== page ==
If you’ve ever read any of my articles on advertising, you know that a couple of common dealership solicitation techniques drive me nuts (actually, they are probably advertising company techniques, but more on that in a moment). The ones I really hate are solicitations that are designed to look like correspondence from, or approved by, the government, and ads that offer “special” sales and trade in terms when the actual deals completed during such sales aren’t “special” at all.

In article after article, I’ve warned that those practices are an engraved invitation for an attorney general to bring a charge against the dealer for engaging in unfair or deceptive acts and practices. If any dealers are reading these warnings, they’d better read especially carefully if they are from Arizona.

Arizona Attorney General Terry Goddard announced a $225,000 settlement with a large Scottsdale dealership. The AG’s press release says that the settlement resolves claims of deceptive advertising and sales practices, and requires future advertisements to be clear and not deceptive.

According to court documents, the dealership failed to disclose important terms and conditions of offers advertised in newspapers, through direct mail or on the Internet. In some instances, the dealership included a “[Dealership’s name] discount” as part of the vehicle’s advertised price but did not always give the discount to the consumer. In other cases, the dealership refused to sell advertised vehicles to consumers consistent with the terms of the ads.

The AG groused that “New and used car sales complaints ranked high once again this year in the top 10 complaints filed with my office. This is unacceptable. Arizona consumers should expect truthful advertising from all businesses, including car dealerships, and my office will continue to pursue these complaints until all car dealers understand they must advertise truthfully.”

As is customary in such proceedings, the settlement, in the form of a consent judgment, does not constitute an admission of wrongdoing by the dealership. The settlement requires the dealership to:

n Not engage in false and deceptive advertising and prohibits the dealership from selling vehicles for more than their advertised price.

• Ensure that its ads accurately identify vehicles available for sale, the price of the advertised vehicles and which options are included in the advertised price.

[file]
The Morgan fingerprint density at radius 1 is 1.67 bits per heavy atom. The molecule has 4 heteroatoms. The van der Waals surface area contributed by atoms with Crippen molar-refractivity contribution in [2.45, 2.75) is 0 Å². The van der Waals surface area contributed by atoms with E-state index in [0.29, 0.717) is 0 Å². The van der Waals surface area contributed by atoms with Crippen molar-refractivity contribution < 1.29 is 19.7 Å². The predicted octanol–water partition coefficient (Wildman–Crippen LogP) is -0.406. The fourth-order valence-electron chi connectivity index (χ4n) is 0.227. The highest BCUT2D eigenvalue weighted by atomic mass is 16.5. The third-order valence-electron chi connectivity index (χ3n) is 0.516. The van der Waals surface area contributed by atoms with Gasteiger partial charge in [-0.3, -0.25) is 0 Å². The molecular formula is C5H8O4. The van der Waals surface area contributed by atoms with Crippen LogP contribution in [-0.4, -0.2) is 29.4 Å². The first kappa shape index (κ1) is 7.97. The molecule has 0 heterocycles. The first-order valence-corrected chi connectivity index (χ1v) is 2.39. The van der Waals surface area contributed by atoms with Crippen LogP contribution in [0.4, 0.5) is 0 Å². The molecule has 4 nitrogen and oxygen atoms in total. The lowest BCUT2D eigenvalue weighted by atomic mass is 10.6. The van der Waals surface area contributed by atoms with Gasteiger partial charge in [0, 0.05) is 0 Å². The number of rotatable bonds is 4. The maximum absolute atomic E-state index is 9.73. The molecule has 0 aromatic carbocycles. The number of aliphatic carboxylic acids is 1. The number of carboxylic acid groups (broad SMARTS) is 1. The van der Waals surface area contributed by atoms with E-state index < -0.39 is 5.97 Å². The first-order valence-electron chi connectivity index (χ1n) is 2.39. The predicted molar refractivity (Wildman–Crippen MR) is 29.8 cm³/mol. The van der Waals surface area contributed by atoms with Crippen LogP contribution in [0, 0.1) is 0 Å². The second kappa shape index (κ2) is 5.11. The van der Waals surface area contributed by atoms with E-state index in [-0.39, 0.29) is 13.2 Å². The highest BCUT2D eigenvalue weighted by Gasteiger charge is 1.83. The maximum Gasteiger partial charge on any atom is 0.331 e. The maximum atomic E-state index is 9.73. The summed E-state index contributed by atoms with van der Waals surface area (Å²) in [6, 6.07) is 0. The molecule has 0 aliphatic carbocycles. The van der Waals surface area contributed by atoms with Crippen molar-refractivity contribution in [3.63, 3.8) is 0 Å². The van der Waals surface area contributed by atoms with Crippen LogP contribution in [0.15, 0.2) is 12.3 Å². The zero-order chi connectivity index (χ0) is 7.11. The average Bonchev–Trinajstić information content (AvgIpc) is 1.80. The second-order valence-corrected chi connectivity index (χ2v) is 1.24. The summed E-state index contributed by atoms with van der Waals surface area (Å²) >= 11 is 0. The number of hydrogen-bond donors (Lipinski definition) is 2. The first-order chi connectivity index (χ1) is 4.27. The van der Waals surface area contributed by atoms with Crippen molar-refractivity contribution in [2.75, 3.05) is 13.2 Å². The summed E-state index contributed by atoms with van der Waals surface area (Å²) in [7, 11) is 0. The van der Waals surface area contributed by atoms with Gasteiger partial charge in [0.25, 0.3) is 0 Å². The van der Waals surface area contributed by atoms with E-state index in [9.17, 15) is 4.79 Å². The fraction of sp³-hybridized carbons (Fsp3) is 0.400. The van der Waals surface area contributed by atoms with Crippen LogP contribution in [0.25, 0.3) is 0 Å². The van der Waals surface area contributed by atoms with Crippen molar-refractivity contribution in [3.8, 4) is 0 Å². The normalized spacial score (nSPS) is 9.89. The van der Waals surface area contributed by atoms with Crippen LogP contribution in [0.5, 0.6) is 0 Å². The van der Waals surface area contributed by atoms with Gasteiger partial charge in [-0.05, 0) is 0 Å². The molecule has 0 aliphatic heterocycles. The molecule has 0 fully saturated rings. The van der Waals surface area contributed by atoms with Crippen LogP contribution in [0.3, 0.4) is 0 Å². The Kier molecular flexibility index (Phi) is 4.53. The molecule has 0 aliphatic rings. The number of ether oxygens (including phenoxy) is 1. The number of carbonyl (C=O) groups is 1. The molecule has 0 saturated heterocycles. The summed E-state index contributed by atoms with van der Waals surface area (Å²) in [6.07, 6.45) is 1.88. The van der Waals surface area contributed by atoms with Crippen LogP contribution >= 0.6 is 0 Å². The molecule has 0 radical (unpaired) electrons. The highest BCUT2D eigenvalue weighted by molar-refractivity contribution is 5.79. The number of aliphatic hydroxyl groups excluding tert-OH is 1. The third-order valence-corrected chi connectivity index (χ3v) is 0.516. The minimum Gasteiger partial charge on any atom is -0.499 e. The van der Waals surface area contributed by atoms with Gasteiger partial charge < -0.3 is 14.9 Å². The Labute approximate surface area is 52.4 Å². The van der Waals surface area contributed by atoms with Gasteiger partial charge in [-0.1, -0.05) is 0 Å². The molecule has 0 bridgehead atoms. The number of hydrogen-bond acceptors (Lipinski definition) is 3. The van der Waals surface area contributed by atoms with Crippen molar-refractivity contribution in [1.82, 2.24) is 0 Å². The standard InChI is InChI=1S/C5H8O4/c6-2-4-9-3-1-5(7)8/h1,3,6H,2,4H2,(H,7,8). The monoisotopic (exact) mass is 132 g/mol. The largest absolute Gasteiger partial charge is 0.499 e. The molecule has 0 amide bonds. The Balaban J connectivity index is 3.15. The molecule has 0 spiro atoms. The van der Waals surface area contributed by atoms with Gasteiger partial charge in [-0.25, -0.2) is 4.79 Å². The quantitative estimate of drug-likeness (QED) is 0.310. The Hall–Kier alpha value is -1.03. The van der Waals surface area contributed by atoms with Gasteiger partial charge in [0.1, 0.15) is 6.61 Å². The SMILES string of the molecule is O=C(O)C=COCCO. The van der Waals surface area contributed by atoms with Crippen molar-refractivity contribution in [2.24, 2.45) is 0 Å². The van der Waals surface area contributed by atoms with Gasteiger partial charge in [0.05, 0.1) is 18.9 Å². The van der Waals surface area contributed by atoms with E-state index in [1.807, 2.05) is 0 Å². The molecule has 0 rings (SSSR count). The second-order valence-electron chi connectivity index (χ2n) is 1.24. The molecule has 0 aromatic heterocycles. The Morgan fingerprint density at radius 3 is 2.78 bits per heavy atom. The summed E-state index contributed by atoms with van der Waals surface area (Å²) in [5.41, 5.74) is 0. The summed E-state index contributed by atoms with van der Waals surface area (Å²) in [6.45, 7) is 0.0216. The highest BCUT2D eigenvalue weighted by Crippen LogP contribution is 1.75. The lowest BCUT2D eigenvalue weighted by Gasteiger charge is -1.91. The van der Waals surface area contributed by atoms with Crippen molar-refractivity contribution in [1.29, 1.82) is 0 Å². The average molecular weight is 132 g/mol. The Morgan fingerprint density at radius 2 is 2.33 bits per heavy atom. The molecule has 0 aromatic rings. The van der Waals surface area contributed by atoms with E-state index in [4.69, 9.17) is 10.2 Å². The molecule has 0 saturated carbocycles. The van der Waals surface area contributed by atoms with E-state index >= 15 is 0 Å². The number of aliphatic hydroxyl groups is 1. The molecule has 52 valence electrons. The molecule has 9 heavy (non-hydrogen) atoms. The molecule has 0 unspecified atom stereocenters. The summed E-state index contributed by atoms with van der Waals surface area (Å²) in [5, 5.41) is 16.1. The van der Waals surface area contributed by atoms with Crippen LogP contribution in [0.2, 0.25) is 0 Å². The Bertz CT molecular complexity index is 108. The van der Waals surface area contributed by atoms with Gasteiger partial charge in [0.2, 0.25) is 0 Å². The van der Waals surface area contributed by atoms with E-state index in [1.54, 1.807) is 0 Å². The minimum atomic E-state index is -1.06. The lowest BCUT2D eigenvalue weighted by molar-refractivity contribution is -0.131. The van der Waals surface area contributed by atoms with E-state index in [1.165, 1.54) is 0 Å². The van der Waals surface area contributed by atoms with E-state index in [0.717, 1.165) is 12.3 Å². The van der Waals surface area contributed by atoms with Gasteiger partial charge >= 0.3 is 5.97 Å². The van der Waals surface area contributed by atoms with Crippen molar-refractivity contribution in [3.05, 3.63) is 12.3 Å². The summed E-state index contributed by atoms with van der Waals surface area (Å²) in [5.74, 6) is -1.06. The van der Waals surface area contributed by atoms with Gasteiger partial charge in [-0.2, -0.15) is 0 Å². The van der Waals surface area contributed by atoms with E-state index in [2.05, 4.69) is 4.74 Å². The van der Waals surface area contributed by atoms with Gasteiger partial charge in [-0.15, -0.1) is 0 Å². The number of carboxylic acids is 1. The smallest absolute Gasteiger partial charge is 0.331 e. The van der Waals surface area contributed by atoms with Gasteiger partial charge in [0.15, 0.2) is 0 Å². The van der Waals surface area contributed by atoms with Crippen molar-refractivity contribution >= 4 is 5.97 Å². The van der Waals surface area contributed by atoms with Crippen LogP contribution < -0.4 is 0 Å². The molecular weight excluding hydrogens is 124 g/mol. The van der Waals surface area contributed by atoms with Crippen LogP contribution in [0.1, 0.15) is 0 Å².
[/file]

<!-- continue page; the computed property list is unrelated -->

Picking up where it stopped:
• Ensure it has advertised vehicles in inventory and available for sale, or that a fair substitute is available.

• Stop using ads that appear to include a check or come from a governmental entity.

• Stop using newspaper ads that exaggerate the number of vehicles available for sale.

• Stop using direct mail letters that claim to offer a variety of “special” discounts or programs, but in fact deliver no real benefits to consumers who received them.

• Adopt policies and procedures to implement the specific terms of the consent judgment.

• Provide training to its employees and enact procedures to discipline employees who fail to comply.

• Ensure that all parties involved in its advertising, including independent marketing companies, are aware of the settlement.

Additionally, the settlement provides a mechanism for consumers to file complaints with the Attorney General’s Office for their interactions with the dealership occurring on or after March 1, 2007. The settlement requires the dealership to review the complaints and resolve them according to the terms of the settlement, but the dealership is not necessarily required to pay refunds.

The dealership will pay $225,000 to the Attorney General’s Office for civil penalties, attorney’s fees and costs of investigation. When you consider that the dealership had to pay its own lawyer (we bloodsucking lawyers ain’t cheap), and when you consider the cost to the dealership to create and enforce the advertising procedures that it has agreed to adopt and in management time to deal with this mess, you can bet that the cost to the dealership for this one is pushing half a million.

I said at the beginning of this article that I would get back to the subject of advertising companies. From the car dealer ads and solicitations I see day-in and day-out, most advertising companies don’t seem to know squat when it comes to the laws and regulations that govern dealer ads and solicitations. They offer these programs to dealers, and dealers seem to buy them without any sort of critical review.

That doesn’t excuse the dealers who hire these advertising companies, though. The first rule of dealer ad and solicitation compliance is “IS IT TRUE?” If you’re trying to make your solicitation look like it’s coming from the government, or if you are claiming that just another weekend sale will offer special deals to consumers when you know that it will just be business as usual, then IT AIN’T TRUE.

If your solicitations aren’t true, you can bet that you are a fat target for your Attorney General. You probably don’t need that half million anyway, though.

Thomas B. Hudson, Esq. ([email protected]) is the author of several books, available at CounselorLibrary.com. He is also the publisher of Spot Delivery, a monthly legal newsletter for auto dealers, and CARLAW, a monthly report of legal developments in all states for the auto finance and leasing industry. He is also a partner in the Maryland office of Hudson Cook, LLP.

Copyright CounselorLibrary.com 2008, all rights reserved. Based on an article from Spot Delivery. Single-print publication

rights only, to Special Finance Magazine.